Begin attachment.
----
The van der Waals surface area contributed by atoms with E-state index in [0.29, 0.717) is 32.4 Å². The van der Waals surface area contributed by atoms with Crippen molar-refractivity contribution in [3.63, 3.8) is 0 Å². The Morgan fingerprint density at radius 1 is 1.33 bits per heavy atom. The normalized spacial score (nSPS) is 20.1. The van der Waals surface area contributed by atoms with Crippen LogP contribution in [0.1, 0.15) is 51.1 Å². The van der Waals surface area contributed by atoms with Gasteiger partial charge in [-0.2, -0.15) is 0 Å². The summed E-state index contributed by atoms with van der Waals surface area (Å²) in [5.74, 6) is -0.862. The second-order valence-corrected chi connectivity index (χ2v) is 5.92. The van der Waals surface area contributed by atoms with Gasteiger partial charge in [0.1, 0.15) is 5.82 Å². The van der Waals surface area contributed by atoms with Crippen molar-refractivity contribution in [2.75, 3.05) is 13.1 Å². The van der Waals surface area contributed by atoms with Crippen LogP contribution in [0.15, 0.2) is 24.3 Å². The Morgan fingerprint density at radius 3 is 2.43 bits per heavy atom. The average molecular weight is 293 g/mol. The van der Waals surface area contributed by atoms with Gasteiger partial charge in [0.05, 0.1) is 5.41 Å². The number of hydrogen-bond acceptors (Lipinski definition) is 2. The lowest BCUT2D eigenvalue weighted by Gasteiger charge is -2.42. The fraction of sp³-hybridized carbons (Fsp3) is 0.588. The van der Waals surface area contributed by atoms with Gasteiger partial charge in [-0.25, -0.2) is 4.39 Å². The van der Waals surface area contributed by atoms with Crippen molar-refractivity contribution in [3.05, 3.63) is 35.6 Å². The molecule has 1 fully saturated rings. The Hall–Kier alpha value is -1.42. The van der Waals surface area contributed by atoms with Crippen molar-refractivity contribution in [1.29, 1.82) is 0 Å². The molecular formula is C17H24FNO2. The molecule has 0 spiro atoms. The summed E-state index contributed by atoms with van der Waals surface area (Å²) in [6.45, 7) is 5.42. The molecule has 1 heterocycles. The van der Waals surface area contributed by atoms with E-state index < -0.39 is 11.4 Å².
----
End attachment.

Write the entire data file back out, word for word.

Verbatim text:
The van der Waals surface area contributed by atoms with E-state index in [0.29, 0.717) is 32.4 Å². The van der Waals surface area contributed by atoms with Crippen molar-refractivity contribution in [3.63, 3.8) is 0 Å². The Morgan fingerprint density at radius 1 is 1.33 bits per heavy atom. The normalized spacial score (nSPS) is 20.1. The van der Waals surface area contributed by atoms with Crippen LogP contribution in [0.1, 0.15) is 51.1 Å². The van der Waals surface area contributed by atoms with Gasteiger partial charge in [-0.2, -0.15) is 0 Å². The summed E-state index contributed by atoms with van der Waals surface area (Å²) in [5.74, 6) is -0.862. The second-order valence-corrected chi connectivity index (χ2v) is 5.92. The van der Waals surface area contributed by atoms with Gasteiger partial charge in [0.1, 0.15) is 5.82 Å². The van der Waals surface area contributed by atoms with Crippen molar-refractivity contribution in [2.75, 3.05) is 13.1 Å². The van der Waals surface area contributed by atoms with Crippen LogP contribution in [0.15, 0.2) is 24.3 Å². The Morgan fingerprint density at radius 3 is 2.43 bits per heavy atom. The average molecular weight is 293 g/mol. The van der Waals surface area contributed by atoms with Gasteiger partial charge in [0.05, 0.1) is 5.41 Å². The number of hydrogen-bond acceptors (Lipinski definition) is 2. The lowest BCUT2D eigenvalue weighted by Gasteiger charge is -2.42. The fraction of sp³-hybridized carbons (Fsp3) is 0.588. The van der Waals surface area contributed by atoms with Gasteiger partial charge in [-0.25, -0.2) is 4.39 Å². The van der Waals surface area contributed by atoms with Crippen molar-refractivity contribution in [3.05, 3.63) is 35.6 Å². The molecule has 1 fully saturated rings. The Hall–Kier alpha value is -1.42. The van der Waals surface area contributed by atoms with Crippen molar-refractivity contribution in [1.29, 1.82) is 0 Å². The molecular formula is C17H24FNO2. The molecule has 0 spiro atoms. The summed E-state index contributed by atoms with van der Waals surface area (Å²) in [6.45, 7) is 5.42. The molecule has 1 heterocycles. The van der Waals surface area contributed by atoms with E-state index < -0.39 is 11.4 Å².